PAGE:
new quarantine regulations

Canada introduces stricter quarantine rules for travellers returning from abroad

The federal government just announced even stricter quarantine rules for any travellers returning to Canada from abroad, including a new measure that requires residents to check in to a hotel or other designated site unless they have an acceptable self-quarantine plan.

The government announced Tuesday that all returnees, regardless of whether or not they're experiencing COVID-19 symptoms, must be able to demonstrate that they have a quarantine plan in advance. 

The plan is required to include ways of accessing food and medication, and any returning travellers will not be permitted to live with anyone over the age of 65 or with pre-existing health conditions.

Anyone without a plan will be sent to a designated location to self-isolate, such as a hotel, which will be chosen by Canada’s chief public health officer.

In addition to this new measure, the federal government also announced new regulatory amendments under the Contraventions Act

These changes will make it easier for law enforcement agencies, including the Royal Canadian Mounted Police as well as local and provincial police forces, to issue tickets to individuals who do not comply with orders under the Federal Quarantine Act.

"The health and safety of Canadians remains our top priority. It is essential that people who are required to isolate stay home to help stop the spread of COVID-19, and that those who are required to quarantine do so," said Minister of Public Safety and Emergency Preparedness Bill Blair in a statement

"We will use all tools at our disposal, including law enforcement checks as required, to ensure that everyone is obeying the law and doing their part."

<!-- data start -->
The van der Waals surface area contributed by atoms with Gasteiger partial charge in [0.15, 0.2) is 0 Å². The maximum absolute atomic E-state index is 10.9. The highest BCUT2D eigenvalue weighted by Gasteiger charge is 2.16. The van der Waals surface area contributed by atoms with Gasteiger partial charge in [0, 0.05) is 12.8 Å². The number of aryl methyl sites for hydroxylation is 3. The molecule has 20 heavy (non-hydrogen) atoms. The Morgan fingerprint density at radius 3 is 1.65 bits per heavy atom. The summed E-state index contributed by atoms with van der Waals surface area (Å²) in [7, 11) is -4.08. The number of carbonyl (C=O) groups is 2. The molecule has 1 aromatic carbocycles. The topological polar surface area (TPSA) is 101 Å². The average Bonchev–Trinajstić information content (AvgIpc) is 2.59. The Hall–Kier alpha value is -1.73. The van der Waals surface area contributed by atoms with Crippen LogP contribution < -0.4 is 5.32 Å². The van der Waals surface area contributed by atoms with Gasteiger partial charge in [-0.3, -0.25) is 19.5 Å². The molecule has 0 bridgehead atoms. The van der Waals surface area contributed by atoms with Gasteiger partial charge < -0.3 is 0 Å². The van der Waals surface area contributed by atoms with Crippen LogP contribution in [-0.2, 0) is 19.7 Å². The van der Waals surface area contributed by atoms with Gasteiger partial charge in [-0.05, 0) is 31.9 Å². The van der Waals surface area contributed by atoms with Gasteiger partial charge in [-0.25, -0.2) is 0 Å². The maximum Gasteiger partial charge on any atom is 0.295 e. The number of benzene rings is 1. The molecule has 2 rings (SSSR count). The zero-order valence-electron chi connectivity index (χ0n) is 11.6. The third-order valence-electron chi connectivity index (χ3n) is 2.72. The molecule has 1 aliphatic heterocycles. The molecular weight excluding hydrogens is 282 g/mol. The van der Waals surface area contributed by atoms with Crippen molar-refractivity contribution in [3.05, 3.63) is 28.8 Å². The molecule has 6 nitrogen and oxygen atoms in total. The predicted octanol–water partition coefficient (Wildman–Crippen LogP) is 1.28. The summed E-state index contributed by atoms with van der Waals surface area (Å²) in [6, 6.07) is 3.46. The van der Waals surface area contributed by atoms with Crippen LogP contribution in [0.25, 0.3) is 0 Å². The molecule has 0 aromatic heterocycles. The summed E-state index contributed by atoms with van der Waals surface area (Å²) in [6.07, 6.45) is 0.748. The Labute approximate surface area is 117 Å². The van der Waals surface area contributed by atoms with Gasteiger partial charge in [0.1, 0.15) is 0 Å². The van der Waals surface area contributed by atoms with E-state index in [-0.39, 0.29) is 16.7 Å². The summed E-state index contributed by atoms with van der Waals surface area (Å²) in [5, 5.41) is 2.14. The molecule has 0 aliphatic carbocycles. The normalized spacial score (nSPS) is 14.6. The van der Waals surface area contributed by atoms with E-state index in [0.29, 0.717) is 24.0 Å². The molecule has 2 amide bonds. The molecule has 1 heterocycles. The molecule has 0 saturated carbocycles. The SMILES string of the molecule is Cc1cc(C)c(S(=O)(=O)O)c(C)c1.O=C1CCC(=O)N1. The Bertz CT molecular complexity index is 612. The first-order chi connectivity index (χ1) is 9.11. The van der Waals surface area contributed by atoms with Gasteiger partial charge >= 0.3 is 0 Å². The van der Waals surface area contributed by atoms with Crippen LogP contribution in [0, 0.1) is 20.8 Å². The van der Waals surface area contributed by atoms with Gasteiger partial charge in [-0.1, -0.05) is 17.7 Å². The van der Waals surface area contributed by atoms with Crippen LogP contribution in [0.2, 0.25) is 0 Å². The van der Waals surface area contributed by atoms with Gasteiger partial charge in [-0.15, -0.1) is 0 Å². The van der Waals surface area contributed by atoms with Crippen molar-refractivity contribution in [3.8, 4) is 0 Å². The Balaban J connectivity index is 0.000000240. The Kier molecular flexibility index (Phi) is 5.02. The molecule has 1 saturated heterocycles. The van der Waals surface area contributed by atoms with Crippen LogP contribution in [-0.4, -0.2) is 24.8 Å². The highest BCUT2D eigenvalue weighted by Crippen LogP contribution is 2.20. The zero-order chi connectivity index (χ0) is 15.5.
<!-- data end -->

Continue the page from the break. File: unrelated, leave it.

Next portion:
Under the new ticketing regime, residents can choose to pay the fine voluntarily in order to avoid a trial and a criminal record. 

"This will help save valuable court and enforcement agency resources, which is particularly important during this ongoing pandemic," notes a statement from the government.

"These amendments do not prevent law enforcement from pursuing a matter through the summary conviction procedure set out in the Criminal Code, should they deem that more serious action is warranted."

The new enforcement measures are simply in addition to provincial and municipal orders that have already been enacted in some jurisdictions, and they provide law enforcement with an additional tool to enforce public health rules.

Offences under the Quarantine Act could result in tickets with fines ranging from $275 to $1,000 based on the seriousness of the conduct, and they could also result in court proceedings under the Criminal Code.

Lead photo by

Jason Cook


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